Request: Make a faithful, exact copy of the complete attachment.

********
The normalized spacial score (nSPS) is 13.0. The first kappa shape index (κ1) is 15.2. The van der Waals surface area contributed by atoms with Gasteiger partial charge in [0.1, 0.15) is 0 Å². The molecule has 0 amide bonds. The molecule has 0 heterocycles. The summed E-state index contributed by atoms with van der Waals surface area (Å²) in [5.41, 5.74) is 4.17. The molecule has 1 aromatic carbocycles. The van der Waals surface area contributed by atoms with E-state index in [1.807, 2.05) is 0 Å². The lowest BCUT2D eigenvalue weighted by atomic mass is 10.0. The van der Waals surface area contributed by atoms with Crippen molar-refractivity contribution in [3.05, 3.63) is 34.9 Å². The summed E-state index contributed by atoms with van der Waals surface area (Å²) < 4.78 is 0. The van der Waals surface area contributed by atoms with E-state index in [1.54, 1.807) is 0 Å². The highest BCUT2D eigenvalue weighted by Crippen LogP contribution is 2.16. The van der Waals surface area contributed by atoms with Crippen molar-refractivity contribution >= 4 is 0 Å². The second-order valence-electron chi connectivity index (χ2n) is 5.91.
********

The normalized spacial score (nSPS) is 13.0. The first kappa shape index (κ1) is 15.2. The van der Waals surface area contributed by atoms with Gasteiger partial charge in [0.1, 0.15) is 0 Å². The molecule has 0 amide bonds. The molecule has 0 heterocycles. The summed E-state index contributed by atoms with van der Waals surface area (Å²) in [5.41, 5.74) is 4.17. The molecule has 1 aromatic carbocycles. The van der Waals surface area contributed by atoms with E-state index in [1.807, 2.05) is 0 Å². The lowest BCUT2D eigenvalue weighted by atomic mass is 10.0. The van der Waals surface area contributed by atoms with Crippen molar-refractivity contribution in [3.05, 3.63) is 34.9 Å². The summed E-state index contributed by atoms with van der Waals surface area (Å²) < 4.78 is 0. The van der Waals surface area contributed by atoms with E-state index in [1.54, 1.807) is 0 Å². The highest BCUT2D eigenvalue weighted by Crippen LogP contribution is 2.16. The van der Waals surface area contributed by atoms with Crippen molar-refractivity contribution >= 4 is 0 Å². The second-order valence-electron chi connectivity index (χ2n) is 5.91.